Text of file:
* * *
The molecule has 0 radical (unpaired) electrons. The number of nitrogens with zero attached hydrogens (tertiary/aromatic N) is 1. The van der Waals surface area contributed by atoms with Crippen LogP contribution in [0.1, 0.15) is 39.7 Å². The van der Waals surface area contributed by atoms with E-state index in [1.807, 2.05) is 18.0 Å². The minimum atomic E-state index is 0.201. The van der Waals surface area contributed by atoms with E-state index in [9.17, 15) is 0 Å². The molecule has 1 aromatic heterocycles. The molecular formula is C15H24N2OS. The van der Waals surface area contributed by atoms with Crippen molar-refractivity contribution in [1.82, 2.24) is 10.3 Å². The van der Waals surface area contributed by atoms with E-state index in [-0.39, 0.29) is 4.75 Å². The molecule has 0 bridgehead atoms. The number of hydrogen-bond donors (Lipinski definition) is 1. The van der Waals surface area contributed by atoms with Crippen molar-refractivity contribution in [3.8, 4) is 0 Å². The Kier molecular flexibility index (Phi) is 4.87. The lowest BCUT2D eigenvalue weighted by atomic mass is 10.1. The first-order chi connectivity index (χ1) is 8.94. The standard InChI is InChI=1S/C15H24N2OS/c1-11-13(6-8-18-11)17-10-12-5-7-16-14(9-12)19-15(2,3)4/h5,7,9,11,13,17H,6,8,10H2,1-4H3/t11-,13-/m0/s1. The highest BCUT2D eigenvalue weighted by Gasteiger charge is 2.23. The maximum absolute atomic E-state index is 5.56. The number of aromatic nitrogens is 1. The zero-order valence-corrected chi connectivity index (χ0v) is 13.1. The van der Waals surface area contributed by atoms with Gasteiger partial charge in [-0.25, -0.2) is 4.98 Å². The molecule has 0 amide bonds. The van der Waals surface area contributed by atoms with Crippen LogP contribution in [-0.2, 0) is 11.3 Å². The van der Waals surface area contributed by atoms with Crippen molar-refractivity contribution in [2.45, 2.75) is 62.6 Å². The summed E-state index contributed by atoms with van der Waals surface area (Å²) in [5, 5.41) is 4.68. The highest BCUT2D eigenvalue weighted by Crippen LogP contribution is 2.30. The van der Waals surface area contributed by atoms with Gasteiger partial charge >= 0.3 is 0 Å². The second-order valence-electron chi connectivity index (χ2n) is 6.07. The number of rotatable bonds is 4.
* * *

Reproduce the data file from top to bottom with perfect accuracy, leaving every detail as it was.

The molecule has 0 radical (unpaired) electrons. The number of nitrogens with zero attached hydrogens (tertiary/aromatic N) is 1. The van der Waals surface area contributed by atoms with Crippen LogP contribution in [0.1, 0.15) is 39.7 Å². The van der Waals surface area contributed by atoms with E-state index in [1.807, 2.05) is 18.0 Å². The minimum atomic E-state index is 0.201. The van der Waals surface area contributed by atoms with E-state index in [9.17, 15) is 0 Å². The molecule has 1 aromatic heterocycles. The molecular formula is C15H24N2OS. The van der Waals surface area contributed by atoms with Crippen molar-refractivity contribution in [1.82, 2.24) is 10.3 Å². The van der Waals surface area contributed by atoms with E-state index in [-0.39, 0.29) is 4.75 Å². The molecule has 0 bridgehead atoms. The number of hydrogen-bond donors (Lipinski definition) is 1. The van der Waals surface area contributed by atoms with Crippen molar-refractivity contribution in [3.8, 4) is 0 Å². The Kier molecular flexibility index (Phi) is 4.87. The lowest BCUT2D eigenvalue weighted by atomic mass is 10.1. The first-order chi connectivity index (χ1) is 8.94. The standard InChI is InChI=1S/C15H24N2OS/c1-11-13(6-8-18-11)17-10-12-5-7-16-14(9-12)19-15(2,3)4/h5,7,9,11,13,17H,6,8,10H2,1-4H3/t11-,13-/m0/s1. The highest BCUT2D eigenvalue weighted by Gasteiger charge is 2.23. The maximum absolute atomic E-state index is 5.56. The number of aromatic nitrogens is 1. The zero-order valence-corrected chi connectivity index (χ0v) is 13.1. The van der Waals surface area contributed by atoms with Gasteiger partial charge in [-0.25, -0.2) is 4.98 Å². The molecule has 0 amide bonds. The van der Waals surface area contributed by atoms with Crippen LogP contribution in [-0.2, 0) is 11.3 Å². The van der Waals surface area contributed by atoms with Crippen molar-refractivity contribution in [2.45, 2.75) is 62.6 Å². The summed E-state index contributed by atoms with van der Waals surface area (Å²) in [5, 5.41) is 4.68. The highest BCUT2D eigenvalue weighted by Crippen LogP contribution is 2.30. The van der Waals surface area contributed by atoms with Gasteiger partial charge >= 0.3 is 0 Å². The second-order valence-electron chi connectivity index (χ2n) is 6.07. The number of rotatable bonds is 4.